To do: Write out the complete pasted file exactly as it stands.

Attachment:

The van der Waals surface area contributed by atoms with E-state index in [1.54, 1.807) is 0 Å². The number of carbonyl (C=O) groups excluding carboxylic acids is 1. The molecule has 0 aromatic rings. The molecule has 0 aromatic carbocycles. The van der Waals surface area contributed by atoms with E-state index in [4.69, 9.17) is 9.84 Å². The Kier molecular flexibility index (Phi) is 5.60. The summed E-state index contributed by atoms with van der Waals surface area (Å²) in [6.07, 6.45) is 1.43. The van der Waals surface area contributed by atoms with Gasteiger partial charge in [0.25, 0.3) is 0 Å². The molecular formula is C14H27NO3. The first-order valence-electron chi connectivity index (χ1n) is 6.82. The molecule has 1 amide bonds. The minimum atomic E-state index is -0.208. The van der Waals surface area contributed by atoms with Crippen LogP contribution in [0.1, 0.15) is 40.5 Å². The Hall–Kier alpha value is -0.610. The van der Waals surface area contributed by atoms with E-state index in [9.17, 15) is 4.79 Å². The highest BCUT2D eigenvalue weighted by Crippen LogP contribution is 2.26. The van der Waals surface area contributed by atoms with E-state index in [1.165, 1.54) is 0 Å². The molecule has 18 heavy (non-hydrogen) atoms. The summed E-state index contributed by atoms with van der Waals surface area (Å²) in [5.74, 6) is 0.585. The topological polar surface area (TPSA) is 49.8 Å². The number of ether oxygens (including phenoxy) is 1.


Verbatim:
The van der Waals surface area contributed by atoms with E-state index in [1.54, 1.807) is 0 Å². The number of carbonyl (C=O) groups excluding carboxylic acids is 1. The molecule has 0 aromatic rings. The molecule has 0 aromatic carbocycles. The van der Waals surface area contributed by atoms with E-state index in [4.69, 9.17) is 9.84 Å². The Kier molecular flexibility index (Phi) is 5.60. The summed E-state index contributed by atoms with van der Waals surface area (Å²) in [6.07, 6.45) is 1.43. The van der Waals surface area contributed by atoms with Gasteiger partial charge in [0.25, 0.3) is 0 Å². The molecular formula is C14H27NO3. The first-order valence-electron chi connectivity index (χ1n) is 6.82. The molecule has 1 amide bonds. The minimum atomic E-state index is -0.208. The van der Waals surface area contributed by atoms with Crippen LogP contribution in [0.1, 0.15) is 40.5 Å². The Hall–Kier alpha value is -0.610. The van der Waals surface area contributed by atoms with E-state index in [9.17, 15) is 4.79 Å². The highest BCUT2D eigenvalue weighted by Crippen LogP contribution is 2.26. The van der Waals surface area contributed by atoms with E-state index in [1.165, 1.54) is 0 Å². The molecule has 18 heavy (non-hydrogen) atoms. The summed E-state index contributed by atoms with van der Waals surface area (Å²) in [5.74, 6) is 0.585. The topological polar surface area (TPSA) is 49.8 Å². The number of ether oxygens (including phenoxy) is 1.